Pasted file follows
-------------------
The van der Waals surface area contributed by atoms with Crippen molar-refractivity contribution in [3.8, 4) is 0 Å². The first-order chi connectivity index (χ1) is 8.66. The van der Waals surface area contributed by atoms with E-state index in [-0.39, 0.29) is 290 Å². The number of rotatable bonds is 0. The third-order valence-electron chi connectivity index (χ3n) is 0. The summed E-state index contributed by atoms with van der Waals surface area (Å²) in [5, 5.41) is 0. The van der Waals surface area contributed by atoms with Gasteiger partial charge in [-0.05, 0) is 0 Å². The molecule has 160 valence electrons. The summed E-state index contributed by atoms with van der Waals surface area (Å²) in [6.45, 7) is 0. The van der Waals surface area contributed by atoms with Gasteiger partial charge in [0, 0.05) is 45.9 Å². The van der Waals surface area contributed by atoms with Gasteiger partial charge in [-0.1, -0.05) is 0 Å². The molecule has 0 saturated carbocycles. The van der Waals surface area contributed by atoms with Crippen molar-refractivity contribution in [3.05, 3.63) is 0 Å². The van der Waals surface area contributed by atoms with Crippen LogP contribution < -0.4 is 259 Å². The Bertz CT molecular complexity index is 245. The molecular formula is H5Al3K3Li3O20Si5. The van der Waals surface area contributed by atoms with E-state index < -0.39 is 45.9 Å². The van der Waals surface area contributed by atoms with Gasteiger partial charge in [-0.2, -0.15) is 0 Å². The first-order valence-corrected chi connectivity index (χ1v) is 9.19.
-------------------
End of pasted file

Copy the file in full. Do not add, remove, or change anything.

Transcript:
The van der Waals surface area contributed by atoms with Crippen molar-refractivity contribution in [3.8, 4) is 0 Å². The first-order chi connectivity index (χ1) is 8.66. The van der Waals surface area contributed by atoms with E-state index in [-0.39, 0.29) is 290 Å². The number of rotatable bonds is 0. The third-order valence-electron chi connectivity index (χ3n) is 0. The summed E-state index contributed by atoms with van der Waals surface area (Å²) in [5, 5.41) is 0. The van der Waals surface area contributed by atoms with Gasteiger partial charge in [-0.05, 0) is 0 Å². The molecule has 160 valence electrons. The summed E-state index contributed by atoms with van der Waals surface area (Å²) in [6.45, 7) is 0. The van der Waals surface area contributed by atoms with Gasteiger partial charge in [0, 0.05) is 45.9 Å². The van der Waals surface area contributed by atoms with Gasteiger partial charge in [-0.1, -0.05) is 0 Å². The molecule has 0 saturated carbocycles. The van der Waals surface area contributed by atoms with Crippen molar-refractivity contribution in [3.05, 3.63) is 0 Å². The van der Waals surface area contributed by atoms with Crippen LogP contribution < -0.4 is 259 Å². The Bertz CT molecular complexity index is 245. The molecular formula is H5Al3K3Li3O20Si5. The van der Waals surface area contributed by atoms with E-state index < -0.39 is 45.9 Å². The van der Waals surface area contributed by atoms with Gasteiger partial charge in [-0.2, -0.15) is 0 Å². The first-order valence-corrected chi connectivity index (χ1v) is 9.19.